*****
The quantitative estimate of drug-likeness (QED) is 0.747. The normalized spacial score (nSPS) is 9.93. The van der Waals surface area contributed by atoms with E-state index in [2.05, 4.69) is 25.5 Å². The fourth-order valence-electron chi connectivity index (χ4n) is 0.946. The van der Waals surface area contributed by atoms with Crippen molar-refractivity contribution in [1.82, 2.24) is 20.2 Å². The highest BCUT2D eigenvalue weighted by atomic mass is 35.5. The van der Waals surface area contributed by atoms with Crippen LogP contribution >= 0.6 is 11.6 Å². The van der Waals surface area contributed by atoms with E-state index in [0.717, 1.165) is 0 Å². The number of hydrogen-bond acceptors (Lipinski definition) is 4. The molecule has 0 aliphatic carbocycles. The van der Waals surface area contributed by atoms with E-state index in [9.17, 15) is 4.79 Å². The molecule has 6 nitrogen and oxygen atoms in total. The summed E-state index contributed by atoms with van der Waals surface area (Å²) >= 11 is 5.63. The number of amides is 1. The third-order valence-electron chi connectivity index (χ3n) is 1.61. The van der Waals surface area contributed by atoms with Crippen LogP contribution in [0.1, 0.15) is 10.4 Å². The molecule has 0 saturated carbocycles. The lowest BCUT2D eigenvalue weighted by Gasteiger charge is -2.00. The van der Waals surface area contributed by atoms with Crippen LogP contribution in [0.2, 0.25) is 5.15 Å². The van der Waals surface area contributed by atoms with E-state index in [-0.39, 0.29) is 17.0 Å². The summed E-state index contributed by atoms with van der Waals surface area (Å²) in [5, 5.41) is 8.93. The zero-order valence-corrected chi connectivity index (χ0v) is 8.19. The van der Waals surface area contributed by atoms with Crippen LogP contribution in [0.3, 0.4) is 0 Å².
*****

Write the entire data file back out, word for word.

The quantitative estimate of drug-likeness (QED) is 0.747. The normalized spacial score (nSPS) is 9.93. The van der Waals surface area contributed by atoms with E-state index in [2.05, 4.69) is 25.5 Å². The fourth-order valence-electron chi connectivity index (χ4n) is 0.946. The van der Waals surface area contributed by atoms with Crippen molar-refractivity contribution in [1.82, 2.24) is 20.2 Å². The highest BCUT2D eigenvalue weighted by atomic mass is 35.5. The van der Waals surface area contributed by atoms with Crippen LogP contribution >= 0.6 is 11.6 Å². The van der Waals surface area contributed by atoms with E-state index in [0.717, 1.165) is 0 Å². The number of hydrogen-bond acceptors (Lipinski definition) is 4. The molecule has 0 aliphatic carbocycles. The van der Waals surface area contributed by atoms with E-state index in [9.17, 15) is 4.79 Å². The molecule has 6 nitrogen and oxygen atoms in total. The summed E-state index contributed by atoms with van der Waals surface area (Å²) >= 11 is 5.63. The number of amides is 1. The third-order valence-electron chi connectivity index (χ3n) is 1.61. The van der Waals surface area contributed by atoms with Crippen LogP contribution in [0.1, 0.15) is 10.4 Å². The molecule has 0 saturated carbocycles. The lowest BCUT2D eigenvalue weighted by Gasteiger charge is -2.00. The van der Waals surface area contributed by atoms with Crippen LogP contribution in [0.2, 0.25) is 5.15 Å². The van der Waals surface area contributed by atoms with E-state index in [-0.39, 0.29) is 17.0 Å². The summed E-state index contributed by atoms with van der Waals surface area (Å²) in [5, 5.41) is 8.93. The zero-order valence-corrected chi connectivity index (χ0v) is 8.19. The van der Waals surface area contributed by atoms with Crippen LogP contribution in [0.3, 0.4) is 0 Å².